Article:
17 Décembre – Thesis defense - Anthony Caldas
14 h Room Univers - Building B18 N (Pessac)
Impact of three-dimensional aspects of exoplanet atmospheres on observations and retrievals.
Transmission spectroscopy provides us with information on the atmospheric properties at the limb, which is often intuitively assumed to be a narrow annulus aound ther planet. Consequently, the few recent studies on the effect of atmospheric horizontal heterogeneities on transmission spectra have used approaches sensitive to variations along the limb only. Here we demonstrate that the region probed in transmission – the limb – actually extends significantly toward the day and night sides of the planet. Consequently we show that the
strong day-night thermal and compositional gradients expected on synchronous exoplanets create sufficient heterogeneities across the limb to result in important systematic effects on the spectrum and bias its interpretation. To quantify these effects, we developed a 3D radiative transfer model able to generate transmission spectra of atmospheres based on 3D atmospheric structures, whether they come from a Global Climate Model or more parametrized models. We first apply this tool to a simulation of the atmosphere of GJ 1214 b to
produce synethic JWST observations and show that producing a spectrum using only atmospheric columns at the terminator results in errors greater than expected noise. This demonstrates the necessity of a real 3D approach to model data for such precise observatories.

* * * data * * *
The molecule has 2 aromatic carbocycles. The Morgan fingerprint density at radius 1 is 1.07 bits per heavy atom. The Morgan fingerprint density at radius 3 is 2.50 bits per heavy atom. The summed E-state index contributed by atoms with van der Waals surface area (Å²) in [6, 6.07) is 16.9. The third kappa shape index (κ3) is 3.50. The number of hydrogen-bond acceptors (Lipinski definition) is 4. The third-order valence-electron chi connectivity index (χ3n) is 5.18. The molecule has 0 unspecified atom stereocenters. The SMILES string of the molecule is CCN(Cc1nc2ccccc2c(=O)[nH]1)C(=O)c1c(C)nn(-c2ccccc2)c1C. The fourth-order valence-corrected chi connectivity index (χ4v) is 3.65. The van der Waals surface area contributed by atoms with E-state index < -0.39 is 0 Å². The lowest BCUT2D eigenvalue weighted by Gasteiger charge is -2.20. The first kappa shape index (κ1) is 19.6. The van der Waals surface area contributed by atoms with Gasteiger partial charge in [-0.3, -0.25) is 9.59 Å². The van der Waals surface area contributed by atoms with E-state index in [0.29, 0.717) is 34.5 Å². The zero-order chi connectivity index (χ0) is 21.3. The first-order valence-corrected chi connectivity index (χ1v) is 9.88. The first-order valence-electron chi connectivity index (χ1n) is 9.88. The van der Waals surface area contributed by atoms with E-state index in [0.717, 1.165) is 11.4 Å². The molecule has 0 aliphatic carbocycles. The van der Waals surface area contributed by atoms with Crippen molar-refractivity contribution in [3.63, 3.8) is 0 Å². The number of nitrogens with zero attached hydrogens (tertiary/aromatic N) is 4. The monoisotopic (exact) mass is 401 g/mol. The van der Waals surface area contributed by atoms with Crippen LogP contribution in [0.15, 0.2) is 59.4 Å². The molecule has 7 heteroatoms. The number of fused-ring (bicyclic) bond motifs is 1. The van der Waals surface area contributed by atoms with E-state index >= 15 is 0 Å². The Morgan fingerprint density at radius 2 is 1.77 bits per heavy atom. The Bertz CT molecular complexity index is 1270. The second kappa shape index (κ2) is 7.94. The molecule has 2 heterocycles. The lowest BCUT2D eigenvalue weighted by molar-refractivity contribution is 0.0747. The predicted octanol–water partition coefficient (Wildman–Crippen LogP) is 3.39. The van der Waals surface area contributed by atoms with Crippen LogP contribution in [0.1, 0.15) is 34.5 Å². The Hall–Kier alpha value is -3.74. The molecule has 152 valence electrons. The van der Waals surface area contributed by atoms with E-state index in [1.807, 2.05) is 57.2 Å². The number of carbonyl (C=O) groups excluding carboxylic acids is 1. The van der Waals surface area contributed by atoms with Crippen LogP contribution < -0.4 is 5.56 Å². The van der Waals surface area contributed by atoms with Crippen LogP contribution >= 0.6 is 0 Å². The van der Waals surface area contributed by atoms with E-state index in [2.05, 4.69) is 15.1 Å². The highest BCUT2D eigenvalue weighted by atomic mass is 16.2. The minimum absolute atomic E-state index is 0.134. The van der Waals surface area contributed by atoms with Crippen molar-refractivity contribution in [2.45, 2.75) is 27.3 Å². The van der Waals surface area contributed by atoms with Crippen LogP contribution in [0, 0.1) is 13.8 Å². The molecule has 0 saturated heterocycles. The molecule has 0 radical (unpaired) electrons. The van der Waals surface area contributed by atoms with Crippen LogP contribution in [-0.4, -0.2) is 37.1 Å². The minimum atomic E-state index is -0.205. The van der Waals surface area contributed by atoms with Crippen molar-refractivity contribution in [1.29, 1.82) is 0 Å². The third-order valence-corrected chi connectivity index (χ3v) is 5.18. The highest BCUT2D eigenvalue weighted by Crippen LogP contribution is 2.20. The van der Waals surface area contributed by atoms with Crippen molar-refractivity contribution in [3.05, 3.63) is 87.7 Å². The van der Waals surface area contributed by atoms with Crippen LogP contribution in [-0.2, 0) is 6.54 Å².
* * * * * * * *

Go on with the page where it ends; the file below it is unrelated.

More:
Second, we investigate how day-night temperature gradients cause a systematic bias in retrieval analysis performed with 1D forward models. For that purpose we synthesize a large set of forward spectra for prototypical HD209458 b and GJ 1214 b type planets varying the temperatures of the day and night sides as well as the width of the transition region. We then perform typical retrieval analyses and compare the retrieved parameters to the ground truth of the input model. This study reveals systematic biases on the retrieved temperature (found to be higher than the terminator temperature) and absorber abundances. This is due to the fact that the hotter dayside is more extended vertically and screens the nightside—a result of the nonlinear properties of atmospheric transmission.
These biases will be difficult to detect as the 1D profiles used in the retrieval procedure are found to provide an excellent match to the observed spectra based on standard fitting criteria (chi2, posterior distributions). This fact needs to be kept in mind when interpreting current and future data.